Our Saturday in Ross-on-Wye was, unfortunately, to bad dining experiences, what the Sunday, with our afternoon tea and dinner at The Chase, was to good dining experiences. Shortly after we arrived, we wandered out to a pub called the Hope and Anchor, which was by the river in a stunning location, but sadly seemed to think that its location negated any requirement for decent food or service. The soggy sandwiches we had there don’t even warrant a blog entry of their own, but suffice to say if we ever return, it will only be to enjoy the location and not to eat again!
We had high hopes for dinner, however, having pre-booked a table at The Bridge at Wilton. Mr W had eaten there before several years previously and had an excellent meal, and it certainly seemed from its website and accolades mentioned (including two AA Rosettes and many local awards) that it would be very good.
On arrival, we were welcomed by a very friendly and helpful gentleman who got us a drink from the bar and seated us in a pleasant conservatory area overlooking the lovely garden. One of the best things about The Bridge is its location – the garden backs on to the River Wye and I can imagine that on a summer’s day, it is a lovely location for al fresco dining. We fancied starting with a glass of champagne, but despite his initial “Yes, of course!” our host had to return slightly sheepishly to let us know they no longer served champagne by the glass. To his credit, however, he did recommend a wine to us from the list which was available by the glass and which would make a nice aperitif.
While we looked at the menus we were given an ‘amuse bouche’ selection (pictured), comprising a mini shot of Gazpacho, a smoked salmon brochette with chilli jam and a fried quails egg with crispy pancetta (gorgeous!), which was beautifully presented and tasted delicious, so gave us very high expectations for the meal. We opted for the Table d’Hote menu, and were very pleasantly surprised by how reasonably this was priced (£15 for two courses and £20 for three) compared with the A La Carte menu, which was more in the region of £22+ for a main course. The wine list was fairly extensive and again, the prices ranged from reasonable through to higher end.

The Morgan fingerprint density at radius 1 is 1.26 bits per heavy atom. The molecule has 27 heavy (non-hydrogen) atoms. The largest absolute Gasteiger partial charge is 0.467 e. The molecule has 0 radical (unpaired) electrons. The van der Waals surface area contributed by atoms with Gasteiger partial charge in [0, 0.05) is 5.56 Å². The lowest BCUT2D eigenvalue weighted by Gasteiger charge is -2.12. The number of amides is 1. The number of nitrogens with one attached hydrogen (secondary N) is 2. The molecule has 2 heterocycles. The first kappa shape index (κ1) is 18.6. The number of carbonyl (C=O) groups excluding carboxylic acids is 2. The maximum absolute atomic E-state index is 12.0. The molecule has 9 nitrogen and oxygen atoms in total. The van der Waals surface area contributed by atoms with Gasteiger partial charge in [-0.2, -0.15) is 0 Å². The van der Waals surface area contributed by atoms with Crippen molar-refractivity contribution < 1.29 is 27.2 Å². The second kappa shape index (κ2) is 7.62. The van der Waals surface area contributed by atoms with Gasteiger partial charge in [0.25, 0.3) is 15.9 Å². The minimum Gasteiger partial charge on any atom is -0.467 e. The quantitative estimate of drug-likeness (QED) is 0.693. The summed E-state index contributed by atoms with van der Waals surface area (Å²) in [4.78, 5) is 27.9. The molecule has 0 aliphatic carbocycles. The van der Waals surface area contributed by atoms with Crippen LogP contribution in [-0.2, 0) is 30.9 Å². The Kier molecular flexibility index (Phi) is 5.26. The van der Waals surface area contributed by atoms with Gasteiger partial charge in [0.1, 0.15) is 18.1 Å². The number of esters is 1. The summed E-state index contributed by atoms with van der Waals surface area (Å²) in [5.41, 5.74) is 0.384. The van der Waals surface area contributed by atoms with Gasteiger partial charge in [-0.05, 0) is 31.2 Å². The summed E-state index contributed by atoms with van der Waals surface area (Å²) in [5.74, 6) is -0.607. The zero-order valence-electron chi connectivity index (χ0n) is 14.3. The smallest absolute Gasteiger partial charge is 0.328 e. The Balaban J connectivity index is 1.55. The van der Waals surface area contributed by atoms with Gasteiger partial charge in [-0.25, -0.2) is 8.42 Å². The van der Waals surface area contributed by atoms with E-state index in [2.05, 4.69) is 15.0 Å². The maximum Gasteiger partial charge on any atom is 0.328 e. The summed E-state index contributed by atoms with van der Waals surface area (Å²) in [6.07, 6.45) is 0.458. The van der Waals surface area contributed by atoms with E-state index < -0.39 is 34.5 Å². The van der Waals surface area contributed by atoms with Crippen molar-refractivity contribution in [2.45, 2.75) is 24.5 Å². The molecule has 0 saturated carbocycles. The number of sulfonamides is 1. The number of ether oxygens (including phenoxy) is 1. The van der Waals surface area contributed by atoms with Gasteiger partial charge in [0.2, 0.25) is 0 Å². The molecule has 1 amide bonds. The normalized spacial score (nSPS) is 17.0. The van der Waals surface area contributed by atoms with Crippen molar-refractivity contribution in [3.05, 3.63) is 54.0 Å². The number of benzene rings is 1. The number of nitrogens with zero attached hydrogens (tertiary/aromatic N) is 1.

Once our food was ready to be served, we were shown in to the dining area, which unfortunately seemed a little tired and in need of sprucing up. The Bridge is described as a ‘Restaurant with Rooms’ but the dining area really felt more like the breakfast room of a small hotel, or even the dining room in someone’s house. It certainly didn’t feel conducive to ‘fine dining’ (as the restaurant describes on its website!) – in fact, behind our table was a shelf with one of those grey plastic cutlery trays, which always remind me of school dinners or motorway service stations. It probably goes without saying, but just in case it doesn’t, neither of these is a good thing of which to be reminded.
We also had to ask a couple of times for our wine to be brought through from the bar. At this point, the gentleman who had welcomed us so nicely seemed to vanish, and we were served by other members of staff. Unfortunately, although pleasant enough (we chatted to a couple of them after the meal, as is our wont!), their attitudes seemed far too laid back for a restaurant that portrays itself to be of such a high standard, and the service was certainly not on a par with what I would expect from somewhere in this price bracket. We noticed the table next to us also seemed to have some complaints about the service they had received.
There was little atmosphere in the restaurant and many of the other diners seemed to be sitting in silence. We felt quite uncomfortable even having a conversation in a normal tone of voice, and felt more like we were in a library and should perhaps be whispering!